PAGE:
More precisely, first we estimate $\widehat{\operatorname{E}}[\textrm{deaths}^c_{t+1}\vert t]$ by substituting the normalized features $\log(\textrm{deaths}^c_{t})$, $\log(\textrm{cases}^c_{t-k+1})$, $\log(\textrm{neigh\_deaths}^c_{t-k+1})$, and $\log(\textrm{neigh\_cases}^c_{t-k+1})$ in (3.4), where the normalization is done across counties so that each feature has zero mean and unit variance. Then, for $j=1, 2, \ldots, k-1$, we recursively substitute $\log(\widehat{\operatorname{E}}[\textrm{deaths}^c_{t+j} \vert t])$, $\log(\textrm{cases}^c_{t-k+j+1})$, $\log(\textrm{neigh\_deaths}^c_{t-k+j+1})$, $\log(\textrm{neigh\_cases}^c_{t-k+j+1}))$ in (3.4) (again after normalizing each of these features) to compute $\widehat{\operatorname{E}}[\textrm{deaths}^c_{t+j+1} \vert t]$, and finally compute $\widehat{\operatorname{E}}[\textrm{deaths}^c_{t+k}\vert t]$ for $k$-day-ahead prediction made with data until day $t$. It may be possible to jointly predict the new features along with the number of deaths, but we leave building such a predictor for future work. As before, the predictor is fitted by including all days after the third death in each county.
The demographics shared county exponential predictor is again very similar to the shared exponential predictor. However, it includes several static county demographic and health care–related features to address the fact that some counties will be affected more severely than others, for instance, due to (a) their population makeup, for example, older populations are likely to experience a higher death rate than younger populations, (b) their hospital preparedness, for example, if a county has very few ICU beds relative to their population, they might experience a higher death rate since the number of ICU beds is correlated strongly (0.96) with the number of ventilators (Rubinson et al., 2010), and (c) their population health, for example, age, smoking history, diabetes, and cardiovascular disease are all considered to be likely risk factors for acute COVID-19 infection (Fei et al., 2020; Goh et al., 2020; Guan, Liang, et al., 2020; Guan, Ni, et al., 2020; Qi et al., 2020).
For a county $c$, given a set of demographic and health care–related features $d_1^c, \dots, d_m^c$ (such as median age, population density, or number of ICU beds), the demographics shared predictor is given by
$(3.5) \ \ \ \begin{aligned} \widehat{\operatorname{E}}[\textrm{deaths}^c_{t+1}\vert t] = \exp\bigg( \beta_0 + \beta_1 \log(\textrm{deaths}^c_{t}+1) + \beta_{d_1} d^c_1 + \dots + \beta_{d_m} d^c_m\bigg).\end{aligned}$
Here the coefficients $\{\beta_0, \beta_1, \beta_{d_1}, \ldots, \beta_{d_m}\}$ are shared across all counties, and are fitted by maximizing the log-likelihood of the corresponding Poisson generalized linear model, where we include all the observations since the third death in each county. Moreover, we also normalize the feature matrix to have zero mean and unit variance before fitting the coefficients. The features we choose fall into three categories:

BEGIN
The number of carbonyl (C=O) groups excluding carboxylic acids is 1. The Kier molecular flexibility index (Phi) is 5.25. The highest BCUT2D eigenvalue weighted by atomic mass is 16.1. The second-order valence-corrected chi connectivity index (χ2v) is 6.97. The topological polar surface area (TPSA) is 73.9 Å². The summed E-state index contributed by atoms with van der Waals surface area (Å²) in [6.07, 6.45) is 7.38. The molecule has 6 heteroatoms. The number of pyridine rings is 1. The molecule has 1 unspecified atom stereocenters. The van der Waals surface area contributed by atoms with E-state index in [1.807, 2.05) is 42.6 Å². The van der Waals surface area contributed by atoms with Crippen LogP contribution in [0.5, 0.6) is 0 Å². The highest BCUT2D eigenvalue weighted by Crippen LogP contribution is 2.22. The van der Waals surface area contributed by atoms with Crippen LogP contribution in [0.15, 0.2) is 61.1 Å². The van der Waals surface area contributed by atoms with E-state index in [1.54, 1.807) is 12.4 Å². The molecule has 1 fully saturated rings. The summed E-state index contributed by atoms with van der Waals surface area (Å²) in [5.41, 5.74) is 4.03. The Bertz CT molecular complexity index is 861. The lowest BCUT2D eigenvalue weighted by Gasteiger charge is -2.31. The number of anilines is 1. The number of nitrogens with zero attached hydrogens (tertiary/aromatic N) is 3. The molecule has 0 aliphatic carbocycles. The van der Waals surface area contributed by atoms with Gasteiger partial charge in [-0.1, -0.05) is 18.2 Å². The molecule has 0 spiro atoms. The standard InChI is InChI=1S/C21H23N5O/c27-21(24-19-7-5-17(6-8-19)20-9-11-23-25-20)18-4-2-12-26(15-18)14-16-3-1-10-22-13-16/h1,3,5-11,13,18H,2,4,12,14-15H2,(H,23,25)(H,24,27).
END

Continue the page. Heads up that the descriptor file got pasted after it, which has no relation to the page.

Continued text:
County density and size: population density per square mile (2010), population estimate (2018)
County health care resources: number of hospitals (2018–2019), number of ICU beds (2018–2019)
County health demographics: median age (2010), percentage of the population who are smokers (2017), percentage of the population with diabetes (2016), deaths due to heart diseases per 100,000 (2014–2016).
The $k$-day-ahead predictions for this predictor are obtained in a manner very similar to the shared predictor (3.3): We first obtain the estimate $\widehat{\operatorname{E}}[\textrm{deaths}_{t+1}^c\vert t]$ using (3.5) and then, sequentially substitute $\log(\widehat{\operatorname{E}}[\textrm{deaths}_{t+j}^c\vert t]+1)$ on the RHS of the (3.5) (after normalization to obtain zero mean and unit variance) to compute $\widehat{\operatorname{E}}[\textrm{deaths}_{t+j+1}^c \vert t]$ in a sequential manner for $j=1, \ldots, k-1$. We found that regularization was quite helpful in addressing overfitting in this predictor and found that $\ell_1$-penalized Poisson regression with a penalty of 0.5 performed the best.
Finally, we consider various combinations of the five predictors we have introduced above using an ensemble approach similar to that described in Schuller et al. (2002). Specifically, we use the recent predictive performance (e.g., over the last week) of different predictors to guide an adaptive tuning of the corresponding weights in the ensemble. To simplify notation, let us denote the predictions for cumulative death count by the end of day $t+k$—where the prediction is made on the morning of day $t+1$—by $\{\widehat y_{t+k}^{m}\}$ with $m=1, \ldots, M$ denoting the index of various linear and exponential predictors.7 Then, their CLEP is given by
$(3.6) \ \ \ \ \ \ \ \begin{aligned} \widehat y_{t+k}^{\textrm{CLEP}} = \sum_{m=1}^M w_{t+1}^m\widehat{ y}_{t+k}^{\textrm{m}}.\end{aligned}$
Here the weight, $w_{t+1}^m$—used for combining the predictions made on the morning of day $t+1$—for predictor $m$, is computed according to the recent performance as follows:
$(3.7) \ \ \ \ \ \ \begin{aligned} w_{t+1}^{m} \propto \exp\left(-0.5\sum_{i = t-6}^{t} (0.5)^{t-i} \left|\sqrt{\widehat{y}_i^{m}} - \sqrt{ y_i}\right|\right),\end{aligned}$
where $\widehat{y}_i^{m}$ is the $3$-day-ahead prediction from the predictor $m$ trained on data up to time $i-3$ (and computed on the morning of day $i-2$). In addition, the weights are normalized so that $\sum_{m = 1}^M w_{t+1}^m = 1$ for each $t+1$. The weights $\{w_{t+1}^m, m=1, \ldots, M\}$ are computed separately for each county.